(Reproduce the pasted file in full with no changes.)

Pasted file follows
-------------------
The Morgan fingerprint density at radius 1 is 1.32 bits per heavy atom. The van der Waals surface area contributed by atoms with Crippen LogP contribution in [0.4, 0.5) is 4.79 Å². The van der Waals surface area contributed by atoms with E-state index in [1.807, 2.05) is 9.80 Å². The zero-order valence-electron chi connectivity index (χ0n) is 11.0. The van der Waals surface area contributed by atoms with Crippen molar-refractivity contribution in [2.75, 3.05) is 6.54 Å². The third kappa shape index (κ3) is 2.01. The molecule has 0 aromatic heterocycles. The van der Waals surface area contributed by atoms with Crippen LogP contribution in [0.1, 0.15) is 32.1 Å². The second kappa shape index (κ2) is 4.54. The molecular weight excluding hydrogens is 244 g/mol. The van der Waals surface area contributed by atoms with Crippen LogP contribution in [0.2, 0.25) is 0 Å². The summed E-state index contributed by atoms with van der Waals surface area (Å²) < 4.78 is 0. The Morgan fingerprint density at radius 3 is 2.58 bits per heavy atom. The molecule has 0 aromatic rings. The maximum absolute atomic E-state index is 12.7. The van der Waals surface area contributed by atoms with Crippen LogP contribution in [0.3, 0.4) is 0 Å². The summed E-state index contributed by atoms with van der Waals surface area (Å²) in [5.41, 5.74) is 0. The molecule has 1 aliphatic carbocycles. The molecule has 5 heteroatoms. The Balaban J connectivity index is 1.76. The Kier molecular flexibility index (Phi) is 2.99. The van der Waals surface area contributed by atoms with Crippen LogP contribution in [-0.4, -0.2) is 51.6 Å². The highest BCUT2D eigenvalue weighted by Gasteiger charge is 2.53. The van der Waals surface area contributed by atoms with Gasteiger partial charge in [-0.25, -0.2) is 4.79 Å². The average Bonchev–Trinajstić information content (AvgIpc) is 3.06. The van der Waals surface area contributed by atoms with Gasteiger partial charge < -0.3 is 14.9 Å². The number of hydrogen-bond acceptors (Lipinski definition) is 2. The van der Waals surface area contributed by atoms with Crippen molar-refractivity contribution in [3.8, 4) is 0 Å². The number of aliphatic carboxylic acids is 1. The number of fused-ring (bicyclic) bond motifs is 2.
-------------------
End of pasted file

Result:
The Morgan fingerprint density at radius 1 is 1.32 bits per heavy atom. The van der Waals surface area contributed by atoms with Crippen LogP contribution in [0.4, 0.5) is 4.79 Å². The van der Waals surface area contributed by atoms with E-state index in [1.807, 2.05) is 9.80 Å². The zero-order valence-electron chi connectivity index (χ0n) is 11.0. The van der Waals surface area contributed by atoms with Crippen molar-refractivity contribution in [2.75, 3.05) is 6.54 Å². The third kappa shape index (κ3) is 2.01. The molecule has 0 aromatic heterocycles. The van der Waals surface area contributed by atoms with Crippen LogP contribution in [0.1, 0.15) is 32.1 Å². The second kappa shape index (κ2) is 4.54. The molecular weight excluding hydrogens is 244 g/mol. The van der Waals surface area contributed by atoms with Crippen LogP contribution in [0.2, 0.25) is 0 Å². The summed E-state index contributed by atoms with van der Waals surface area (Å²) < 4.78 is 0. The Morgan fingerprint density at radius 3 is 2.58 bits per heavy atom. The molecule has 0 aromatic rings. The maximum absolute atomic E-state index is 12.7. The van der Waals surface area contributed by atoms with Crippen LogP contribution in [0.3, 0.4) is 0 Å². The summed E-state index contributed by atoms with van der Waals surface area (Å²) in [5.41, 5.74) is 0. The molecule has 1 aliphatic carbocycles. The molecule has 5 heteroatoms. The Balaban J connectivity index is 1.76. The Kier molecular flexibility index (Phi) is 2.99. The van der Waals surface area contributed by atoms with Crippen LogP contribution in [-0.4, -0.2) is 51.6 Å². The highest BCUT2D eigenvalue weighted by Gasteiger charge is 2.53. The van der Waals surface area contributed by atoms with Gasteiger partial charge in [-0.25, -0.2) is 4.79 Å². The average Bonchev–Trinajstić information content (AvgIpc) is 3.06. The van der Waals surface area contributed by atoms with Gasteiger partial charge < -0.3 is 14.9 Å². The number of hydrogen-bond acceptors (Lipinski definition) is 2. The van der Waals surface area contributed by atoms with Crippen molar-refractivity contribution in [3.8, 4) is 0 Å². The number of aliphatic carboxylic acids is 1. The number of fused-ring (bicyclic) bond motifs is 2.